"A giant game of chicken" - GOP warns against Trump tariffs on Mexico


Completely in agreement with President Donald Trump on the need for action along the border with Mexico to slow the influx of illegal immigration, GOP Senators emerged from a closed door meeting on Tuesday fuming about the possibility of new tariffs being levied next week on imports from Mexico, but giving no hints they would try to stop such a move by the President.

"What we're seeing right now is a giant game of chicken," said Sen. Ted Cruz (R-TX), who said new tariffs on Mexican imports could lead to retaliatory trade measures by the Mexican government, inflicting economic pain especially on the Lone Star State.

"The answer however, is not imposing tariffs against Mexico," Cruz said, noting that his state's businesses import over $100 billion in goods each year - and enjoy a trade surplus back with the Mexicans.

"We want Mexico to work with us," said Sen. John Hoeven (R-ND), "but clearly there is concern about tariffs."

Asked about the tariffs after a closed door GOP meeting with Trump Administration lawyers, Senate Majority Leader Mitch McConnell would only say it was his 'hope' that 'these tariffs will be avoided.'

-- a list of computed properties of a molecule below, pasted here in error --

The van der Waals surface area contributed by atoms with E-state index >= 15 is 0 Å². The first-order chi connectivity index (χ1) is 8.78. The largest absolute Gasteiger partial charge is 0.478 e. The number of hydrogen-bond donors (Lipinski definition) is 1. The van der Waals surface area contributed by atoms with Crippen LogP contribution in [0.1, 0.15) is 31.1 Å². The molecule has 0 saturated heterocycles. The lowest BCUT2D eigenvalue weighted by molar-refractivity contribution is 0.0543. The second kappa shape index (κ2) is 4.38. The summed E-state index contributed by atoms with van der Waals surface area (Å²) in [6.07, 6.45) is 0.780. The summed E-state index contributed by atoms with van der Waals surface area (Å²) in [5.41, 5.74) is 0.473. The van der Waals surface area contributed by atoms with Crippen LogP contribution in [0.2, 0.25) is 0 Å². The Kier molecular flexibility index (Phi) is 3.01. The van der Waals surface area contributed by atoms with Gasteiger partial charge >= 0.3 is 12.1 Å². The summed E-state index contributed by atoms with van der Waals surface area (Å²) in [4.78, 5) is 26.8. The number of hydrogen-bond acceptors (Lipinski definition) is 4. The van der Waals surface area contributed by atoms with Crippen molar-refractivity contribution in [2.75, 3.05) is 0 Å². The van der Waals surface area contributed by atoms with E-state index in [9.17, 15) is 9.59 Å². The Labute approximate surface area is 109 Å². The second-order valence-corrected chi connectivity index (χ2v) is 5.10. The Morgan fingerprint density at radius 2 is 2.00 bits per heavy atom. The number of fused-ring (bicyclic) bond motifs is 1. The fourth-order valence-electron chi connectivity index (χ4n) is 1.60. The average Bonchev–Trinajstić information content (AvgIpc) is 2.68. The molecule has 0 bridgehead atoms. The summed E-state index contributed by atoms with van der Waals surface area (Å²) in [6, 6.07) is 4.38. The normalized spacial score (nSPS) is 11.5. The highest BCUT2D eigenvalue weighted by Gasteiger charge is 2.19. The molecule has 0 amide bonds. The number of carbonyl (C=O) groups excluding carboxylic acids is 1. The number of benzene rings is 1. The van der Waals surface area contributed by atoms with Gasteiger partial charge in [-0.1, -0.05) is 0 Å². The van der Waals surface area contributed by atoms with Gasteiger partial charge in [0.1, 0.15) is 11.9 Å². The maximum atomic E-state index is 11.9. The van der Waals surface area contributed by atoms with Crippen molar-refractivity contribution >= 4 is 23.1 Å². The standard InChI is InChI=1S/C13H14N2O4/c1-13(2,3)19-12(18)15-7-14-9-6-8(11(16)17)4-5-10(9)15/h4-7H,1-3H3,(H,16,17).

Democrats in Congress said what they were watching was a familiar refrain - where President Trump takes a stand on an issue which ordinarily would draw a furious response from the GOP - but little to nothing is ever done by Republican members to do anything about it.

"The Senate could stop these insane tariffs on Mexico tomorrow morning," said Sen. Brian Schatz (D-HI), as he called for a vote on a measure to block the President's tariff threat.

"Democrats and Republicans agree: threatening a neighbor and ally with senseless, shortsighted tariffs over an unrelated issue is simply reckless." said Sen. Tom Carper (D-DE).

Complicating matters was the unresolved issue of whether President Trump will have to declare another national emergency, in order to invoke powers under a 1977 law, then using that to slap tariffs on imports from Mexico.

"The old one doesn't include the current possible action," said Sen. Tim Scott (R-SC), said of the President's emergency border declaration. "So, it appears they have to do something new."

"The way they put it was is they are still working through all of the details on it," said Sen. Mike Rounds (R-ND).

If a new emergency is needed, that could prompt a new round of votes in both the House on a resolution to disapprove of the President's emergency declaration.

Such a disapproval resolution passed both the House and Senate on Mr. Trump's move to shift money around in the military budget in order to fund construction of a border wall - the President vetoed that measure, and Congress was unable to override that veto.

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